Swiss investigate alleged Russian sanctions breach by company

By Thomson Reuters Mar 12, 2024 | 1:02 PM

ZURICH/BERN (Reuters) – Switzerland’s federal prosecutor has begun an investigation into an unnamed Swiss company over a possible breach of sanctions imposed on Russia following its invasion of Ukraine.

The Office of the Attorney General (OAG) has taken over proceedings begun by the State Secretariat for Economic Affairs (SECO), it said in a statement on Tuesday.

SECO is the office responsible for policing sanctions and the OAG is called in when more serious violations are suspected.

The investigation is the first time the OAG has said publicly it is looking into the activities of companies suspected of breaching restrictions adopted by Switzerland.

“SECO has asked the Office of the Attorney General of Switzerland to take over the proceedings conducted by SECO in two cases,” it added.

Of these, it said it was launching proceedings in one case and had declined in the second, after the case was found to be “not of particular importance”.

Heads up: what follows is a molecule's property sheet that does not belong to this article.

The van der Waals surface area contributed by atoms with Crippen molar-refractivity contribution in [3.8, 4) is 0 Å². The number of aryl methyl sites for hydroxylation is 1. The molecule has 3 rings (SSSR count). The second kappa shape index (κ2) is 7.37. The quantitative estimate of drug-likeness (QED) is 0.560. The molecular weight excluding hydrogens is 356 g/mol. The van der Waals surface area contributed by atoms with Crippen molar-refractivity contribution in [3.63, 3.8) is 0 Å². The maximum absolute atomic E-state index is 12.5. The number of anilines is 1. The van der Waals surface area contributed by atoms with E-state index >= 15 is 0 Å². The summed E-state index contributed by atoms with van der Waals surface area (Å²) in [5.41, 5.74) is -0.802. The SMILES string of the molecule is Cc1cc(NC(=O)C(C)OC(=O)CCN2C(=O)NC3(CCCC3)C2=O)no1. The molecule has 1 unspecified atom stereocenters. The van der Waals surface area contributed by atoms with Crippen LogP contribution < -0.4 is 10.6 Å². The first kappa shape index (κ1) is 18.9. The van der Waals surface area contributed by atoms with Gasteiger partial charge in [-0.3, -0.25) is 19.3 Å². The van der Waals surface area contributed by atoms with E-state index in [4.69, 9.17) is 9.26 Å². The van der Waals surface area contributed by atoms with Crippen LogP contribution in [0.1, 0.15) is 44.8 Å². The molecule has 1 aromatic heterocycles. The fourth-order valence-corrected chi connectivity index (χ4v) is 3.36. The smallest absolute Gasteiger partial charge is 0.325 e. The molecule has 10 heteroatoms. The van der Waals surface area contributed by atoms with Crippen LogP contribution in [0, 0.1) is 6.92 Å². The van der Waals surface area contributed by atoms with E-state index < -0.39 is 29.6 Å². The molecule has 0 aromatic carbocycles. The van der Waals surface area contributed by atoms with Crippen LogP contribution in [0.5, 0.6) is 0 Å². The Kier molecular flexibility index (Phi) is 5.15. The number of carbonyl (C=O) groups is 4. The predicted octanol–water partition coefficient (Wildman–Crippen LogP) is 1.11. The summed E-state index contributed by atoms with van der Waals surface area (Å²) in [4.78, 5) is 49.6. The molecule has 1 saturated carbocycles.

The OAG did not disclose details of the company involved, saying the presumption of innocence applied.

Switzerland last year came under fire for not doing enough to prevent Russians hiding money in Swiss banks, but has in recent weeks intensified its efforts to crack down on companies and individuals who are using the neutral country to circumvent sanctions imposed on Russia.

SECO, which is investigating several cases in connection with suspected sanctions violations by Swiss companies via subsidiaries abroad, said last month it had set up a specialist team to investigate and enforce sanctions.

Around 7.7 billion Swiss francs of assets had been frozen at the end of last year, a fraction of the 150 billion francs of Russian money estimated to be held in Swiss banks.

Earlier on Tuesday, SECO said that 240 potential sanctions breaches have been reported to it since the invasion, updating its latest figures.

This had led to 49 proceedings being opened, with penalties handed out in 10 cases.

(Reporting John Revill and Emma Farge; editing by Barbara Lewis)